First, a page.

Within a few months of assuming his appointment he found himself in the midst of all the arrangements for the reception of the 1st Battalion on its return from The Caribbean to be stationed in its Regimental Home at Norton.
 
All the help and guidance he gave to his old Battalion in the planning and carrying through of their three major functions during that year—the Civic welcome and Cathedral service on 21st May, the Presentation of New Colours by General Sir Richard Gale on 16th July at Norton and the laying up of the Old Colours of both the 1st and 2nd Battalions on 18th November will not be forgotten by the members of the Battalion of that time.

1961, 1962 and 1968 saw him active behind the scenes when the Regiment received the Freedoms of the Boroughs of Dudley, Oldbury and Halesowen. Throughout this time Peter gave all his boundless enthusiasm to fostering the interests of his Regiment in many fields—the maintenance of its connections with the City and County, his editorship of 'FIRM,' the Regimental Magazine, and, with the disappearance of National Service. the energetic pursuit of an imaginative Recruiting Campaign for Regular Soldiers are just three of these.

And so to 1970 and the Amalgamation of our two former Regiments (Worcestershire Regiment and Sherwood Forester Regiment). No one out of touch with Regimental Headquarters can have any idea of the debt owed to Peter by The Worcestershire and Sherwood Foresters Regiment in the long months of careful and meticulous planning of the many aspects involved in welding the traditions and customs of two famous Regiments into one.

Over the years he served three Colonels of The Worcestershire Regiment, General Sir Richard Gale, Brigadier Donald Nott and Colonel Bill Bowen, and the first two Colonels of the new Regiment, Brigadier Jimmy Hackett and Colonel Bill Bowen. 
 


Lieut.-Colonel Vaughan (1970)
 

This note would not be complete without a reference to his second great interest after his retirement from the Active List. This was the Order of St. John with which he served successively as County Commissioner, Commander and Chairman of The Council. For his work with St. John he had been appointed a Knight of Grace of the Order and, had he lived, he was to receive this honour from H.R.H. The Duke of Gloucester on 27th November 1975. He was appointed a Deputy Lieutenant of the County in 1973 and shortly before his death he was listed among three names from which H.M. The Queen would select the next High Sheriff of the County of Hereford and Worcester. So much for the factual account of his career—He was a warm-hearted man with many interests outside his profession. In his younger days he delighted in the thrills to be had from sports cars and many will remember his exploits at Shelsley Walsh before and after the War and even in such far away places as Malaya. Even when commanding the Battalion he still found time to take part in Motor Sports both in Worcestershire and in Germany.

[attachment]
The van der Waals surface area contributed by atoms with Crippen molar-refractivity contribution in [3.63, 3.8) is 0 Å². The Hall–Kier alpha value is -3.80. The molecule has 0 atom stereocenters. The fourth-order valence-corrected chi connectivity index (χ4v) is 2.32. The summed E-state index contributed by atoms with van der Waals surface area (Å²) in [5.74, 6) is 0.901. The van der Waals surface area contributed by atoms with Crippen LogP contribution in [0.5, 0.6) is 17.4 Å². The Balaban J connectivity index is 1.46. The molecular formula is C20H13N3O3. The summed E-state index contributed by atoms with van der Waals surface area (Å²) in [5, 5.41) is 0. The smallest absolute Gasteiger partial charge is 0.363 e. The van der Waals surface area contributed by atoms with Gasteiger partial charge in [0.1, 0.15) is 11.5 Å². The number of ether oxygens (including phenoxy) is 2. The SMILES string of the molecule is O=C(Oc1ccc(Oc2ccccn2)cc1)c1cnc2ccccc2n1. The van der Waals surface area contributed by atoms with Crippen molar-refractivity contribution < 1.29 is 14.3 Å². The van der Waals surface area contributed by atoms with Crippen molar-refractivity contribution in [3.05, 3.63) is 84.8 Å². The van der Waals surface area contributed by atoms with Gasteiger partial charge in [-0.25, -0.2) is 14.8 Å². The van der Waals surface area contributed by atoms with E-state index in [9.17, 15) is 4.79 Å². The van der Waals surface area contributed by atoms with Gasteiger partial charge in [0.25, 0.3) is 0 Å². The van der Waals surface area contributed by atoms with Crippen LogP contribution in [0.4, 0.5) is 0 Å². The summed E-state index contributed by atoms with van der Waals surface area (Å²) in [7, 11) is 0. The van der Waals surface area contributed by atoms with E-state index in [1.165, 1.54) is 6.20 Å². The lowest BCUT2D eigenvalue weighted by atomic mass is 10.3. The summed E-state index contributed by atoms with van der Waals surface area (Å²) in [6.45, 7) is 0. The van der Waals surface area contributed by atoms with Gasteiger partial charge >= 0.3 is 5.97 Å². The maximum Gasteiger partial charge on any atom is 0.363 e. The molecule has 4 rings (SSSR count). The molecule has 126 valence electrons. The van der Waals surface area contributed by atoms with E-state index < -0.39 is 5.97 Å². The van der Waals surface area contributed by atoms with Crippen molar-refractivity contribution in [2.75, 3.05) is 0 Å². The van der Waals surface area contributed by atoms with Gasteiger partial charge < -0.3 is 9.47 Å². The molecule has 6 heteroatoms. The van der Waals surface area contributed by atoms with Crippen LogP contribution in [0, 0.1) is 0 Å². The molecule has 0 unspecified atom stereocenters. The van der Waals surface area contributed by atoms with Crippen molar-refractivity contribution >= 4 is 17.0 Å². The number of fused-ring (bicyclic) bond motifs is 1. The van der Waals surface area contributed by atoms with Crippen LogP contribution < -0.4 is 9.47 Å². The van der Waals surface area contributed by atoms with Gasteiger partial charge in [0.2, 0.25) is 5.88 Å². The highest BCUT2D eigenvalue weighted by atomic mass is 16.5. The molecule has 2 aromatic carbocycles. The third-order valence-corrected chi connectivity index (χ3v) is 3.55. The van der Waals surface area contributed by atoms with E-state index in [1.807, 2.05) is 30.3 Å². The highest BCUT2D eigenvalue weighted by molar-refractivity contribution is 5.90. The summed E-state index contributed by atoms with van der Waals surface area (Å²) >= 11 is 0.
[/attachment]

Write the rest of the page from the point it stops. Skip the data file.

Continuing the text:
He enjoyed his shooting and his property at Showborough. He was married to Jean and had two sons and three daughters.

Lieut.-Colonel Charles Peter Vaughan, died 15th November, 1975, at the age of 64. At the time of his death he was still the Regimental Secretary of The Regiment and Editor of Regimental Magazine 'Firm and Forester'. 

His funeral was a private one, attended only by his family. However, on 16th January, 1976, a Service of Thanksgiving for his life and work was held in Worcester Cathedral.

The Lord Lieutenant of Hereford and Worcester, Colonel J. F. Maclean was present, as were The Lieutenant of Hereford and Worcester, Admiral Sir Deric Holland-Martin with Lady Holland-Martin, members of the Lieutenancy, officers of The Worcestershire and Sherwood Foresters Regiment, of the two former Regiments, The Worcestershire Regiment and The Sherwood Foresters and of The Welsh Guards, many distinguished members of The St. John Ambulance Brigade and numerous old comrades in The Worcestershire Regiments' Association, and many other friends and former colleagues.

The Dean of Worcester, assisted by The Rector of Earl's Croome with Hill Croome and Strensham, officiated and gave the Blessing, The Colonel of The Regiment gave the Bidding, Brigadier D. H. Nott read the lesson and Sir Hugh Chance gave the address.